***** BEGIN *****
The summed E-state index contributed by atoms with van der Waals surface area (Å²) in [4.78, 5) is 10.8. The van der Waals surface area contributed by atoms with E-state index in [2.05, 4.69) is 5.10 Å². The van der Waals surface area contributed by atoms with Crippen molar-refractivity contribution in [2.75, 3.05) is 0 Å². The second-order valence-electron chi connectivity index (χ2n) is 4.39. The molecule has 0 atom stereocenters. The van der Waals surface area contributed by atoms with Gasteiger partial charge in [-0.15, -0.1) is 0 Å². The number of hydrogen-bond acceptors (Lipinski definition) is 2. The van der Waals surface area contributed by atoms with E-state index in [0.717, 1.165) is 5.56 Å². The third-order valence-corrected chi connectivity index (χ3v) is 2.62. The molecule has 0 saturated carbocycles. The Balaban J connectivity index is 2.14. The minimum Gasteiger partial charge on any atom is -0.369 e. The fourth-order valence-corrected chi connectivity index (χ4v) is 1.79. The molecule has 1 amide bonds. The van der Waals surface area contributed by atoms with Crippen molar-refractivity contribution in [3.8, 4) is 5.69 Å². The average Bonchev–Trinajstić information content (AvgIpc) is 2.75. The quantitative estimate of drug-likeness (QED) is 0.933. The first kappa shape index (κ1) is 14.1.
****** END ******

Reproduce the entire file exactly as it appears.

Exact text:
The summed E-state index contributed by atoms with van der Waals surface area (Å²) in [4.78, 5) is 10.8. The van der Waals surface area contributed by atoms with E-state index in [2.05, 4.69) is 5.10 Å². The van der Waals surface area contributed by atoms with Crippen molar-refractivity contribution in [2.75, 3.05) is 0 Å². The second-order valence-electron chi connectivity index (χ2n) is 4.39. The molecule has 0 atom stereocenters. The van der Waals surface area contributed by atoms with Gasteiger partial charge in [-0.15, -0.1) is 0 Å². The number of hydrogen-bond acceptors (Lipinski definition) is 2. The van der Waals surface area contributed by atoms with E-state index in [0.717, 1.165) is 5.56 Å². The third-order valence-corrected chi connectivity index (χ3v) is 2.62. The molecule has 0 saturated carbocycles. The Balaban J connectivity index is 2.14. The minimum Gasteiger partial charge on any atom is -0.369 e. The fourth-order valence-corrected chi connectivity index (χ4v) is 1.79. The molecule has 1 amide bonds. The van der Waals surface area contributed by atoms with Crippen molar-refractivity contribution in [3.8, 4) is 5.69 Å². The average Bonchev–Trinajstić information content (AvgIpc) is 2.75. The quantitative estimate of drug-likeness (QED) is 0.933. The first kappa shape index (κ1) is 14.1.